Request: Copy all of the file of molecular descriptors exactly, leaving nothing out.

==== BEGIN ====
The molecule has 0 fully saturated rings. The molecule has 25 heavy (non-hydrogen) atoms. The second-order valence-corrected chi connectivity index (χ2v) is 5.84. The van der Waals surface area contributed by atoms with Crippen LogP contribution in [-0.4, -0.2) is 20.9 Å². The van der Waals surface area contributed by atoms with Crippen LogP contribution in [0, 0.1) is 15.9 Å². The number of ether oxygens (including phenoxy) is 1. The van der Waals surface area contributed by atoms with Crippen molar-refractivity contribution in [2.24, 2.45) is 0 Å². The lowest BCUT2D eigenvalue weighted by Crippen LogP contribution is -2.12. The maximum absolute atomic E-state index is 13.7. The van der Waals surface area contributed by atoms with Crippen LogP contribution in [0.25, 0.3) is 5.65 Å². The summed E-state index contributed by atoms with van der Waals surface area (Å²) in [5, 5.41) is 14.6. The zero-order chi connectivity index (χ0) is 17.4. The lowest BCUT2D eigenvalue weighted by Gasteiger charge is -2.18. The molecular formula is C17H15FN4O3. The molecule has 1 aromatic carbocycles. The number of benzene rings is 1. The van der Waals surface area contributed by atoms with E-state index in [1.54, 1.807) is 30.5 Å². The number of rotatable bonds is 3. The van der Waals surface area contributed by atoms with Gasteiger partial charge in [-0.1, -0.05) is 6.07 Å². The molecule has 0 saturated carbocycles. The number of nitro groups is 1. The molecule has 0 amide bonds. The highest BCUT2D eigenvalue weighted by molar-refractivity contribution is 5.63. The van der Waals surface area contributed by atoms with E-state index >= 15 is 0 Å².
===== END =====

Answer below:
The molecule has 0 fully saturated rings. The molecule has 25 heavy (non-hydrogen) atoms. The second-order valence-corrected chi connectivity index (χ2v) is 5.84. The van der Waals surface area contributed by atoms with Crippen LogP contribution in [-0.4, -0.2) is 20.9 Å². The van der Waals surface area contributed by atoms with Crippen LogP contribution in [0, 0.1) is 15.9 Å². The number of ether oxygens (including phenoxy) is 1. The van der Waals surface area contributed by atoms with Crippen molar-refractivity contribution in [2.24, 2.45) is 0 Å². The lowest BCUT2D eigenvalue weighted by Crippen LogP contribution is -2.12. The maximum absolute atomic E-state index is 13.7. The van der Waals surface area contributed by atoms with Crippen LogP contribution in [0.25, 0.3) is 5.65 Å². The summed E-state index contributed by atoms with van der Waals surface area (Å²) in [5, 5.41) is 14.6. The zero-order chi connectivity index (χ0) is 17.4. The lowest BCUT2D eigenvalue weighted by Gasteiger charge is -2.18. The molecular formula is C17H15FN4O3. The molecule has 1 aromatic carbocycles. The number of benzene rings is 1. The van der Waals surface area contributed by atoms with E-state index in [1.54, 1.807) is 30.5 Å². The number of rotatable bonds is 3. The van der Waals surface area contributed by atoms with Gasteiger partial charge in [-0.1, -0.05) is 6.07 Å². The molecule has 0 saturated carbocycles. The number of nitro groups is 1. The molecule has 0 amide bonds. The highest BCUT2D eigenvalue weighted by molar-refractivity contribution is 5.63. The van der Waals surface area contributed by atoms with E-state index >= 15 is 0 Å².